Occupation: Executive Assistant at Refinery 29
Lived in Apartment: 2 years
FG Regular: 2 years
FG Discovery Story: A simple online search for “independent furniture stores in NYC” [that’ll do it 😉 ]
Favorite FG Purchase: Asian Lacquered Trapezoidal Bookcase
It’s been a while since we featured the apartment of an FG regular, but we’re back at it and more excited than ever! Ellen began shopping at Furnish Green when she moved into her Upper East Side apartment 2 years ago. With no distinct design style in mind, she based her purchasing around functionality. In these tiny NYC apartments, everything has to serve a purpose, and Ellen has managed to curate her space thoughtfully in a way that combines minimalist and utilitarian aesthetic with vintage charm. She has accrued a great mix of pieces; the Atomic and Rustic styles are well-represented with metal and wood as the main materials, and there’s a focus on lines and angles that flows throughout the place. Ellen’s home feels cozy yet orderly and displays an artful attention to detail. Check it out!
We hope you enjoyed this installment of our Dwellings series! Stay tuned for future posts, and email us at email@example.com for a chance to have your space featured!
Furnish Green recently participated in sponsoring the 2014 BRC Jr. Board Spring Benefit on May 1st, an event in which 100% of the proceeds go to the Bowery Residents’ Committee and its mission to break the cycle of homelessness! We are proud to have been able to donate some items to their cause, and to help bring additional success to the event.
What is the Bowery Residents’ Committee (BRC)?
Founded in 1971 by lodgers of Bowery flophouses who wanted to improve their lives, BRC is today a leading provider of housing and services to well over ten thousand of New York City’s neediest individuals. Offering a hand up, not a hand out, BRC asks: What can we do for you? BRC sees the potential in each person it serves and provides each the opportunity to find it through a robust continuum of housing and nonresidential programs offering health, mental health, treatment for addictions, vocational services, elder services, and supportive communities in which to live. Today BRC operates a continuum of 28 programs throughout New York, with a fiscal year 2013 budget of $62 million, over 650 employees, and hundreds more registered volunteers. Check out BRC.org for more information.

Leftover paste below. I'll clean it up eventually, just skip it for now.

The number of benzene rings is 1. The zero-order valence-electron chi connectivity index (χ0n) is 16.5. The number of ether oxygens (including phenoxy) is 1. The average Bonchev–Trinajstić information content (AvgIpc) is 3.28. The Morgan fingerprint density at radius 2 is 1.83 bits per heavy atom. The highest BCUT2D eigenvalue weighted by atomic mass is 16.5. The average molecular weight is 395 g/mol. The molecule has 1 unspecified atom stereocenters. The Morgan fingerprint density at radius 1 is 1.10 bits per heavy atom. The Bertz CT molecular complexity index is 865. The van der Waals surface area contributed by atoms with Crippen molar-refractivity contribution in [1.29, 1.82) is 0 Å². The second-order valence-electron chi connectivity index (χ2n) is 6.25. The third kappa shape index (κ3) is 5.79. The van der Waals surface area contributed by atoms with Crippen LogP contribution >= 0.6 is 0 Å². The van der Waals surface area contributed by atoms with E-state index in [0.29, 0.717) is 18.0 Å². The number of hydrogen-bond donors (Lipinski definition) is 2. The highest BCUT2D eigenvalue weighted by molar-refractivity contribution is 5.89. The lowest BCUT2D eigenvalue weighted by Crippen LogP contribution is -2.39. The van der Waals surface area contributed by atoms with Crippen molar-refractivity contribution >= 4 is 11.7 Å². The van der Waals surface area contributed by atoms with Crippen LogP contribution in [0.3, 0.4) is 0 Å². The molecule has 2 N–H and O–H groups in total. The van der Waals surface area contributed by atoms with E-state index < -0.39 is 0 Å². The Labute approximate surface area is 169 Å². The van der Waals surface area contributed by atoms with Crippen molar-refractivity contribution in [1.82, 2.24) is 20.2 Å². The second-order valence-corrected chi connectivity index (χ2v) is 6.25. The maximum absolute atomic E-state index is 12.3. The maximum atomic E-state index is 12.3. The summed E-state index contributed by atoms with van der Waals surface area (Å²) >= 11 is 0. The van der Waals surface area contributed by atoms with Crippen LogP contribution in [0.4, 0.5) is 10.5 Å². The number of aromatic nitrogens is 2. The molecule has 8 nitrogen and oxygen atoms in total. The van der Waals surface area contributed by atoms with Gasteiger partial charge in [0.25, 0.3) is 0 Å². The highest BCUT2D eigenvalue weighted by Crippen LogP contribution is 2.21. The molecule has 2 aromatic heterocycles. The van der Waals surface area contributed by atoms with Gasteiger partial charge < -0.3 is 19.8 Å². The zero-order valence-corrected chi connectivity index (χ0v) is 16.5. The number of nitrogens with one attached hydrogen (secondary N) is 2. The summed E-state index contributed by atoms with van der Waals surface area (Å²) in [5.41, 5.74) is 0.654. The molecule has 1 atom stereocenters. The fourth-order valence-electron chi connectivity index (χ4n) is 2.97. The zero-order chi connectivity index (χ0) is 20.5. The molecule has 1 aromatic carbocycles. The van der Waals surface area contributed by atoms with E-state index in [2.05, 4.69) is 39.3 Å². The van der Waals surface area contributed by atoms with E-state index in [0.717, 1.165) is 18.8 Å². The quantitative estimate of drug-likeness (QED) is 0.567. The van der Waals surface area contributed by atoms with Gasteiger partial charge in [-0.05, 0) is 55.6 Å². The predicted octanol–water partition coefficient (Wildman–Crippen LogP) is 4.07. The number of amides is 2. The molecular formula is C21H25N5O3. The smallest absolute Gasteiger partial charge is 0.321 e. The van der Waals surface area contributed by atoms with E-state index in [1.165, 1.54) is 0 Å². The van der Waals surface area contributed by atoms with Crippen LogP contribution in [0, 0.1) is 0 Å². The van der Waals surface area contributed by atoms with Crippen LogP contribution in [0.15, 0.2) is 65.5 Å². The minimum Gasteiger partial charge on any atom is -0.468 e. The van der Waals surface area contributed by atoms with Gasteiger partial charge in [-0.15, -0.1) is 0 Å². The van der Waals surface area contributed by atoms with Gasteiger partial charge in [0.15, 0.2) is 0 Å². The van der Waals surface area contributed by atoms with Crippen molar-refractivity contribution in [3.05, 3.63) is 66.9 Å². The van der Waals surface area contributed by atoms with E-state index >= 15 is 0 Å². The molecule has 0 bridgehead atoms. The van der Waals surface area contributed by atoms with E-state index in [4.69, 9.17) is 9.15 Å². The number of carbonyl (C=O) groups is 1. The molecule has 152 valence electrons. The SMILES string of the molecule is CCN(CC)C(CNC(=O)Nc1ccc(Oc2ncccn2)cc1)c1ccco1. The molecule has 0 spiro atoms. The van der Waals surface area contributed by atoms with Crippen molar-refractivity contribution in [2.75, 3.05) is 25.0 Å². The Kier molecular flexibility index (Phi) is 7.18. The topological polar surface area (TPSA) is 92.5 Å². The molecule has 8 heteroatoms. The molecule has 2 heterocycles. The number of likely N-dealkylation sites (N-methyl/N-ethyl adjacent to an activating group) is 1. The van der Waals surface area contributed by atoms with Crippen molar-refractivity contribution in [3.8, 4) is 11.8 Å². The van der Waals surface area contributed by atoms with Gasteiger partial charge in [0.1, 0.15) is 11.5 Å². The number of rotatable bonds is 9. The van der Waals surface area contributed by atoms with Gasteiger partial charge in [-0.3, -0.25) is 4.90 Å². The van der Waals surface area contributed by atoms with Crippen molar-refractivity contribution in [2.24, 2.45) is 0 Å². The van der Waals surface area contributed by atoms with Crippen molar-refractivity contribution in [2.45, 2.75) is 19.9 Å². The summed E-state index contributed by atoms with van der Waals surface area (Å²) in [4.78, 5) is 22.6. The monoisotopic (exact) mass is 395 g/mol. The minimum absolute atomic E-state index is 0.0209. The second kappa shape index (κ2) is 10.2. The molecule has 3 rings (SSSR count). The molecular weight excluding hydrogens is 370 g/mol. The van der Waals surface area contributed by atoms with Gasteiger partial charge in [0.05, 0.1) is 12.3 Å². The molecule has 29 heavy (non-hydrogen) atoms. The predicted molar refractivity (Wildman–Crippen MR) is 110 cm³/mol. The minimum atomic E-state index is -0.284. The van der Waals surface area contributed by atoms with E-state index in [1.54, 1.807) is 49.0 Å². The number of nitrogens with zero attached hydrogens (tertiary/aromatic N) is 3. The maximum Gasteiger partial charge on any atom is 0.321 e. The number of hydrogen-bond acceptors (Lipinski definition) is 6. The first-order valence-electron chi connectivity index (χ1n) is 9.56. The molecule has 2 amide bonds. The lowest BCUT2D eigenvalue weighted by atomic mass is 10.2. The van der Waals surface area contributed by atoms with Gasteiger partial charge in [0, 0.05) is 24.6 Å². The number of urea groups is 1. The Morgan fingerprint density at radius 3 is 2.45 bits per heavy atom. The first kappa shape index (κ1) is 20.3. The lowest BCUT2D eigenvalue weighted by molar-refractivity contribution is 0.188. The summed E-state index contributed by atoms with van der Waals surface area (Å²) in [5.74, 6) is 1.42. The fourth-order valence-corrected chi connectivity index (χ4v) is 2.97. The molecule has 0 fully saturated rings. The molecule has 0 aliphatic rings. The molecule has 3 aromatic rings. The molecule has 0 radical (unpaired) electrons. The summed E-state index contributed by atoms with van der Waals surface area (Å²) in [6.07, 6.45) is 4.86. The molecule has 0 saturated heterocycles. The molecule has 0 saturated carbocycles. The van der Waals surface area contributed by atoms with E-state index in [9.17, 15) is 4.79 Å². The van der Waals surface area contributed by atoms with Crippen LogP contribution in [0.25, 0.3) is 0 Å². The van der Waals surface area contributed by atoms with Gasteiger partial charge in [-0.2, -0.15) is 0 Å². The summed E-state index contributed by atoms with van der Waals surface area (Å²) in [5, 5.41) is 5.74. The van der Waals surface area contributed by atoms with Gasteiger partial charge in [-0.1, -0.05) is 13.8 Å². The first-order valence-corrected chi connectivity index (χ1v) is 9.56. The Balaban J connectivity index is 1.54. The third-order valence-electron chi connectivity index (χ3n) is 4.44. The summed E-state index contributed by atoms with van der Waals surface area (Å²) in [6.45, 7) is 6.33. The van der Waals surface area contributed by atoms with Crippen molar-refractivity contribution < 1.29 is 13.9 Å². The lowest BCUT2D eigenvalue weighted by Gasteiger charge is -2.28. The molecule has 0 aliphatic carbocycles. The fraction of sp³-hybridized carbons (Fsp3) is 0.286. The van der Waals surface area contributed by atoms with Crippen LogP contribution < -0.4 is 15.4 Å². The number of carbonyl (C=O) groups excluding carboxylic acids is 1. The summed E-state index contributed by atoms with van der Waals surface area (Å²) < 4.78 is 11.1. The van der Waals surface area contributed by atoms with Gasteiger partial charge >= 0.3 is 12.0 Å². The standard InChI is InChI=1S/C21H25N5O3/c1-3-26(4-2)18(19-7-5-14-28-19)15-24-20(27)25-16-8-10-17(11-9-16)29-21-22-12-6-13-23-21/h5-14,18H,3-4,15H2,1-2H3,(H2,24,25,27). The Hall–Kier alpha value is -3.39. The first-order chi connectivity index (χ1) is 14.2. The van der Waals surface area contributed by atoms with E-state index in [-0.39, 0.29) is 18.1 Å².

One Saturday morning in February, a gentleman by the name of Matthew Cohen came into the Furnish Green showroom. A designer from Toronto and founder of the Matthew Cohen Design Collective, Cohen has spent the past two years working on a very special project: designing the New York branch of the Centre for Social Innovation. To make his vision a reality, Cohen aimed to use existing materials and repurposed items. Furnish Green became one of his sources, and he purchased a varied assortment of pieces from us. From industrial shelving units to a ceramic stallion’s head, all of these pieces would come together in one unique space.